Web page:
At 6 a.m. I demanded to see his incision.  He refused to show it to me.  But I got up and stood over him until finally he relented and pulled up his shirt -- but refused to sit up so I really couldn't see it very well.  I did know that nothing was leaking, there was no blood or seepage coming from the wound.  Half an hour later he sat up and let me take a good look, and though the skin around the bandage was still slightly red, it looked much better than the night before.  Thank the Lord. 

He ate his oranges for breakfast and drank his tea.  I walked the dogs after asking him if he'd like to get out and drive to the park with us, but he thought laying about under the quilt would make him more comfy.   At noon he had a very good Sunday dinner of pot roast, potatoes, and carrots.  Then he got involved in the football games on TV. 

Just now he admitted that his incision was feeling much better and the pain was considerably less.  His voice had even resume his normal range of volume and was much less aggressive.  

He's gonna have a hard time living this episode of "weenie-dom" down, let me tell you.  The iron man has developed, not just cracks, but huge fissures.  I'm gonna milk it for all it's worth, having been the weenie in this relationship for the last 40 years.  

Saturday, January 05, 2013


Hubby was released from Research Hospital yesterday around noon.  It was so good to get him home.

He's never had surgery before except when they inserted the coil in his head and then a year later went back to see that the coil was in place and holding properly.  To do that they merely inserted a probe into his groin -- so the truth is, he's never actually had a true, real live incision. 

Hubby claims he feels no pain and he IS able to tolerate a lot when he understands that the pain is a body ache.  He lives with horrible knees and whenever they X-ray them they tell him they don't understand how he's able to walk on them.  I honestly don't think I could function with that pain.  However, he's never had an external cut like an incision.  And I can tell you now, he's a big old cry baby when he feels somebody else has done the pain to him.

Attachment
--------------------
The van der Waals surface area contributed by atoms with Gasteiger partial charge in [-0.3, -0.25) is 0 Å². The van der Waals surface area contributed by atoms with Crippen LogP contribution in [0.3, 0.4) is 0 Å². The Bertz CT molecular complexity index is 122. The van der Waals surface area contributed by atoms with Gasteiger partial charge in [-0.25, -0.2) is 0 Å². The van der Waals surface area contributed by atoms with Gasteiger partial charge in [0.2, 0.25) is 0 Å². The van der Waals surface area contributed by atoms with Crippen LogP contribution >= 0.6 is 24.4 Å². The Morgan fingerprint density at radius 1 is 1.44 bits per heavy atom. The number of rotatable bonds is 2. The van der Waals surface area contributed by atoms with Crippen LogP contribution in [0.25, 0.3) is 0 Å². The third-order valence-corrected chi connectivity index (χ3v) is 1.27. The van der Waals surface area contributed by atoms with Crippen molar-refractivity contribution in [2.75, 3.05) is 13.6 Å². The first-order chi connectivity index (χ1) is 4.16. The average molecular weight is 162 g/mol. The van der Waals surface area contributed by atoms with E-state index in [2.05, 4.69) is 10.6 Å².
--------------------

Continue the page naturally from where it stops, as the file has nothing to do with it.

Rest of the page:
He has the most beautiful incision in his shoulder.  Yes, they cut through fat and muscle to make a place for the pacemaker.  But it's small -- maybe three inches, probably less.  He has no stitches, just a covering of superglue over the cut. 

I, on the other hand, have been invaded four times, but the worst was the last surgery for gallbladder, just before everyone began to do laser surgery to remove them.  I was slit from my breast bone to my hipbone in a huge slicing arc across the front of my stomach so the scar curves around my belly.  Hubby's sister had breast reduction surgery during the 1980's and I remember her telling us there was something over 500 stitches by the time they had finished. 

So Hubby's little incision is so minor it doesn't even register on the scale of our big deal operations.  He never really had any sympathy for me when I'd come home from the hospital, all stitched up.  I remember him thinking that a delivery of a cold 7-Up from the frig was his helping me get better. 

But you should hear him moan and groan.  He's even taking pain pills voluntarily.  "Ouchy, ouchy," he cried in the middle of the night when the bedtime dose of meds had worn off.  "Stay away," he warns little Luie who loves to cuddle.  "You might hurt me. I really sore."

"I feel awful," he told me at noon.  "I'm just so tired."

"You've had surgery, silly -- with a full anesthetic -- that's what makes you feel so tired," I responded.  "You need to climb out of that bed and go sit up for awhile."

So he did.  But after an hour he gladly crawled back under his warm quilt, waiting for his personal nurse to serve him dinner. 

Geez!  Still I'm so glad he's home.  But I'm never going to let him forget he's being a weenie about his incision.  I found him standing in front of the mirror, examining the cut, which is beautifully visible through the super glue. 

I pulled up my shirt and pointed to my gallbladder scar which, even after 13 years is still a huge, ungainly welt across my entire midsection.  "See!  That's a scar!" I gloated.  "You've got a hangnail, you big baby." 

Here's a web photo of a pacemaker scar -- Hubby's is neater, and smaller.

Thursday, January 03, 2013

Waiting, More damned waiting.